That carried over to the facilities. Kansas State built a brand new indoor practice facility for those chilly and snowy fall afternoons. Three new grass practice fields also were installed. State-of-the-art video equipment can now be found in the Wildcat coaches offices. A new press box with luxury suites was added to KSU Stadium.
"We just never stopped investing in the program," Epps said. "And the last few years that's paid big dividends."
The Turnaround The transformation from college football's laughingstock to legitimate Big 12 Conference and national championship contender didn't happen overnight.
In 1989, Snyder's first year at the helm, the Wildcats went a very K-State-like 1-10, including the usual 58-7 drubbing from Nebraska. The only win came on a last-second touchdown pass against Division I-AA North Texas State, 20-17. Didn't matter. Long-suffering Wildcat fans tore down the goal posts, anyway.
"The level of expectation was low, to say the least," Snyder said. "People were surprised when we showed up on time."
But Kansas State stuck to Snyder's philosophy and continued to get a little better each day.
In 1990, the Wildcats jumped up to a 5-6 record and won their first two Big Eight games in four years. They followed that with solid 7-4 and 5-6 campaigns in 1991 and 1992.
Then came the breakthrough year for the program.
In 1993, Kansas State finished 9-2-1, upset 13th-ranked Oklahoma, 21-7, and crushed Wyoming in the Copper Bowl, 52-17, the first bowl victory in school history. K-State finished the season ranked 18th in the coaches' poll.
The Wildcats haven't won fewer than nine games or been ranked lower than 17th in the final coaches' poll since. And last November, for the first time in the school's 103-year football history, Kansas State, once routinely referred to simply as "Futility U," was rated No. 1 in a major college football poll.
"It's a story of almost biblical proportions," Wefald said. "When you look at some of the miracles of the Old Testament ... I'd say it's very close to Moses parting the Red Sea."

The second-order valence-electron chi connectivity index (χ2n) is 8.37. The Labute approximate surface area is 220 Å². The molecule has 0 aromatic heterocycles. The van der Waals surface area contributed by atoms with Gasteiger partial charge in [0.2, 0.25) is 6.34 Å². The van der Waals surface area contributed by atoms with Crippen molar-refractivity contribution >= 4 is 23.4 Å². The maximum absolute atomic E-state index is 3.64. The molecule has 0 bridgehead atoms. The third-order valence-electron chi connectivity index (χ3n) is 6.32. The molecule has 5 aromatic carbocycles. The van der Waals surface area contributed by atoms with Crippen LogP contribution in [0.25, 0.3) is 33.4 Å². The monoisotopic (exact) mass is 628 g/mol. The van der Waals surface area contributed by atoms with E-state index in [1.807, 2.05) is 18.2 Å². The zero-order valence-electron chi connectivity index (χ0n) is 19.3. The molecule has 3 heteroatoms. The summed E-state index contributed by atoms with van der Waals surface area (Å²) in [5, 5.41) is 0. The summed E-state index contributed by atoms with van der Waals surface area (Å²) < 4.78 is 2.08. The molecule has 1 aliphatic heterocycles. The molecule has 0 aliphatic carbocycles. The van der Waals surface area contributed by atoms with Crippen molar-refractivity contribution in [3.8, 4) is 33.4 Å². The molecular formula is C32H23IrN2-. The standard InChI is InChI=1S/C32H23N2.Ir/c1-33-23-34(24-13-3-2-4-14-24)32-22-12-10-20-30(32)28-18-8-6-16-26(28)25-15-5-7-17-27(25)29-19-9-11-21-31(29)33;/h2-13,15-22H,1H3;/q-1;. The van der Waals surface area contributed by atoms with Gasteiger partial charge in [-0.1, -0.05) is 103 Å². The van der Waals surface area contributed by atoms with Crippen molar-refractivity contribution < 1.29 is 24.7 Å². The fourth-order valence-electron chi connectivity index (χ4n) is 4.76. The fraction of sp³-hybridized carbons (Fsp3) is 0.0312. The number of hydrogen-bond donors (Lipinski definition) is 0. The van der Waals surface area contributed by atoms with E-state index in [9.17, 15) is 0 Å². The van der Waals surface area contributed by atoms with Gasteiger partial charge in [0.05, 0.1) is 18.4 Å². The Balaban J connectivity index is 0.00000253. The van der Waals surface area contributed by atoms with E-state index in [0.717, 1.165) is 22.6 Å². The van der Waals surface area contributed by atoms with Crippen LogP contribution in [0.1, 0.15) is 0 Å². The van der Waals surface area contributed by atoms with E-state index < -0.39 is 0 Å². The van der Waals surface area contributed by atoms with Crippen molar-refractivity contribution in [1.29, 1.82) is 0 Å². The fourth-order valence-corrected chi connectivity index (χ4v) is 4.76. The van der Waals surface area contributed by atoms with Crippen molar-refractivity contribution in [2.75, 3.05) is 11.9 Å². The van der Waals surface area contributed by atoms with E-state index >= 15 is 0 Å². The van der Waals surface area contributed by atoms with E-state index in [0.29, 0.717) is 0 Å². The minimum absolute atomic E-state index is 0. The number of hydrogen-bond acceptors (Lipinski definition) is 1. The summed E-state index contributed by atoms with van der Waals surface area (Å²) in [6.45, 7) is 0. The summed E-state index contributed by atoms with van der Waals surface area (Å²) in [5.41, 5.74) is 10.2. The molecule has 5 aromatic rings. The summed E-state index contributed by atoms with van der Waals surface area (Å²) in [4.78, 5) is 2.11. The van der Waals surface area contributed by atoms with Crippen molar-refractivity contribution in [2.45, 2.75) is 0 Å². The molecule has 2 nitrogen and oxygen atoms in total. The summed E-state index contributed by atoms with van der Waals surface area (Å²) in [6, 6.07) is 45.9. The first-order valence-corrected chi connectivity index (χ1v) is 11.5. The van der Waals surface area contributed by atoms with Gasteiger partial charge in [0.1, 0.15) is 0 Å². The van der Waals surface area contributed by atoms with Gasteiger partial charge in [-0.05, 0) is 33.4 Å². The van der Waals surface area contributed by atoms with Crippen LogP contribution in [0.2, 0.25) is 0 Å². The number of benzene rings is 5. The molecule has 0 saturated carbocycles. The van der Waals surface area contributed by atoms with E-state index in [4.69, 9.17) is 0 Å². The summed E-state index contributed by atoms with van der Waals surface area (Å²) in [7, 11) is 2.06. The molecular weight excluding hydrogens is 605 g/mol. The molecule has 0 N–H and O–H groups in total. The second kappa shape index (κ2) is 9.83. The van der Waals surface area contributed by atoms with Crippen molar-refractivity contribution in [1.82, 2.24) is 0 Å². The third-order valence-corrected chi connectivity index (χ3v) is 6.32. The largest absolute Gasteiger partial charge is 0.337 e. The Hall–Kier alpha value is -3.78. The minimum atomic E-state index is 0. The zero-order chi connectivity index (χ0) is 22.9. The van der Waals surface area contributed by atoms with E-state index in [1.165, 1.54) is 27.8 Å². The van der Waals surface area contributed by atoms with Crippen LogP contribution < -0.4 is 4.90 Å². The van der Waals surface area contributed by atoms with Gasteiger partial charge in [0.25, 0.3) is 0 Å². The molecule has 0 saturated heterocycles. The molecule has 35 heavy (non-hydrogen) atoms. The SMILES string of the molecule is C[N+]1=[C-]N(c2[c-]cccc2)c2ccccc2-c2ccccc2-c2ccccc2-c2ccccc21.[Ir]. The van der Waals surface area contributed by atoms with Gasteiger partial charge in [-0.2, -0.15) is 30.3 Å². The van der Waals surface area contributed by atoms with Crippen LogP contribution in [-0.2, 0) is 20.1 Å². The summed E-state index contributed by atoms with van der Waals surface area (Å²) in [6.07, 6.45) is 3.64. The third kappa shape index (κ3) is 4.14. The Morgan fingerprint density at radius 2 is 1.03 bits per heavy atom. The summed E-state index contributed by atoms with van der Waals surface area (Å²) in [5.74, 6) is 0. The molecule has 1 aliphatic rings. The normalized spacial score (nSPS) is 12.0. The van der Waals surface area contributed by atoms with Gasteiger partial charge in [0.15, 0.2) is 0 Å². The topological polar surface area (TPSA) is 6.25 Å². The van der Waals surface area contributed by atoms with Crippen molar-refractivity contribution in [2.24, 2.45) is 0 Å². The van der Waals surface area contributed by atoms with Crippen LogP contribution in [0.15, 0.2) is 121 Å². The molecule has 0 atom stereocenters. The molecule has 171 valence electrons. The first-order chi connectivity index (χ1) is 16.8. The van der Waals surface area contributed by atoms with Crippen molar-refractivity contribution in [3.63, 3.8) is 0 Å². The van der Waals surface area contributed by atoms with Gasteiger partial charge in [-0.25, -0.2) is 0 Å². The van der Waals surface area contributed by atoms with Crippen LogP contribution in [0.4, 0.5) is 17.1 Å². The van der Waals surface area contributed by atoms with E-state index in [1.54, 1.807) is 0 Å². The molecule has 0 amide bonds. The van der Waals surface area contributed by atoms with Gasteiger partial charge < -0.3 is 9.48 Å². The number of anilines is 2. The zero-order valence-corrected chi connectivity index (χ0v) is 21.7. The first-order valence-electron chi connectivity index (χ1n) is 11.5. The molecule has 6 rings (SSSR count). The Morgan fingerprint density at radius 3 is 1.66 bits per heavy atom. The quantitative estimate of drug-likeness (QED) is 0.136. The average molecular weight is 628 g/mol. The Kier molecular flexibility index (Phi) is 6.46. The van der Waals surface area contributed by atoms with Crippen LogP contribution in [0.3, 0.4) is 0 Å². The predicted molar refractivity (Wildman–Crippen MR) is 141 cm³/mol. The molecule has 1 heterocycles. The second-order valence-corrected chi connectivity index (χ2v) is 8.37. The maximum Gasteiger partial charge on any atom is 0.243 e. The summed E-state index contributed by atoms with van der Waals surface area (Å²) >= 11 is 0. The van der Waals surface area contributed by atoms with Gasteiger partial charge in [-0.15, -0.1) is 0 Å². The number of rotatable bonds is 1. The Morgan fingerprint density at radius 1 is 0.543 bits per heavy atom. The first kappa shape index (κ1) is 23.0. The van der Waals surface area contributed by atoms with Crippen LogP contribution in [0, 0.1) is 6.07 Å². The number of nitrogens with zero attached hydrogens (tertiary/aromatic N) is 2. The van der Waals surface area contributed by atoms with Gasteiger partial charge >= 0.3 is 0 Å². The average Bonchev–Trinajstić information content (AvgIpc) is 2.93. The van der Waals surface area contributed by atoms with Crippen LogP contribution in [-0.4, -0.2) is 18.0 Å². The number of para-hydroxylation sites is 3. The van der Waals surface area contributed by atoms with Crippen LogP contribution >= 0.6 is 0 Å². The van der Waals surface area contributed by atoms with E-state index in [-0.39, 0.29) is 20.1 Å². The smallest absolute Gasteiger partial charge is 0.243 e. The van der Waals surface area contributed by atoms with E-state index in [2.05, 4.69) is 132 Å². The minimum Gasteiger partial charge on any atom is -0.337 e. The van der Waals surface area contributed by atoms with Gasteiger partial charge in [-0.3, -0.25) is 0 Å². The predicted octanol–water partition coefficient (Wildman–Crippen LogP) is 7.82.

UNLV's turn? Ironically, two of Kansas State's victories during its breakthrough years of 1993 and 1994 came at the expense of a school headed in another direction ... UNLV. The Wildcats defeated the Rebels, 36-20, in 1993 in Manhattan and rolled over UNLV, 42-3, in 1994 at Sam Boyd Stadium.
Since that 42-3 thrashing by Kansas State, UNLV has compiled a 7-39 record, including 16 straight defeats heading into the 1999 campaign. Snyder's Wildcats, once college football's version of roadkill, have gone 41-8 in that same span.
Enter Robinson, 63, who guided USC to a national title in 1978 and also led the Los Angeles Rams to two National Football Conference championship games in the 1980s. He will try to perform his own miracle here.
"We have to recognize that it's going to be a process over time that gets us where we want to be," Robinson said. "It's not an overnight kind of thing."
Still, UNLV would seem to have a lot more going for it than Kansas State did back in the late '80s.
And, perhaps most importantly, Robinson, like Snyder, has a school president in Dr. Carol C. Harter and an athletic director in Charles Cavagnaro who have made a public commitment to do what it takes to field a competitive football program.
"The support I'm getting here is good," Robinson said.
"Charlie Cavagnaro and Dr. Harter have been enthusiastic and great. And the people who work here -- the strength coach (Mark Philippi), the academic adviser (Eric Toliver), the equipment manager (Paul Pucciarelli), the trainer (Kyle Wilson) -- they all have very positive frames of mind and are doing good jobs."
"It's very important that everybody goes into something like that shoulder-to-shoulder," Epps said.
So can UNLV be another Kansas State one day?
"I think what they did is fabulous," Robinson said. "I think the big thing I got from talking to (Snyder) is that they had a plan at the beginning and they stayed with it. The thing we have to be careful about here is it's a multi-step task for us. There are about 20 steps that need to be done for this to be a Top 25 program. It isn't something that just happens overnight."
Snyder, a former graduate assistant at USC for Robinson's old boss, John McKay, in 1966, agrees.
"(People) expect me to reach into my top drawer and pull out a sheet of paper with a blueprint," Snyder said. "I'm flattered, but there's no piece of paper. We just got a little better every year for 10 years until ... here we are."
Epps, who has been through the highs and very lows in his 20 years at Kansas State, says the whole city of Las Vegas will benefit from a football turnaround.
"It would be great for Las Vegas if they can get that thing turned around," he said. "It'll pay dividends for the whole community. You can't get a hotel room around here on a football weekend. The restaurants are overflowing. And the stores sell all kind of clothes and merchandise."
And students also view their school from a different perspective.
"It's funny, but there are students here now who remember nothing but great football," Epps said.
That's a problem UNLV certainly wouldn't mind having one day.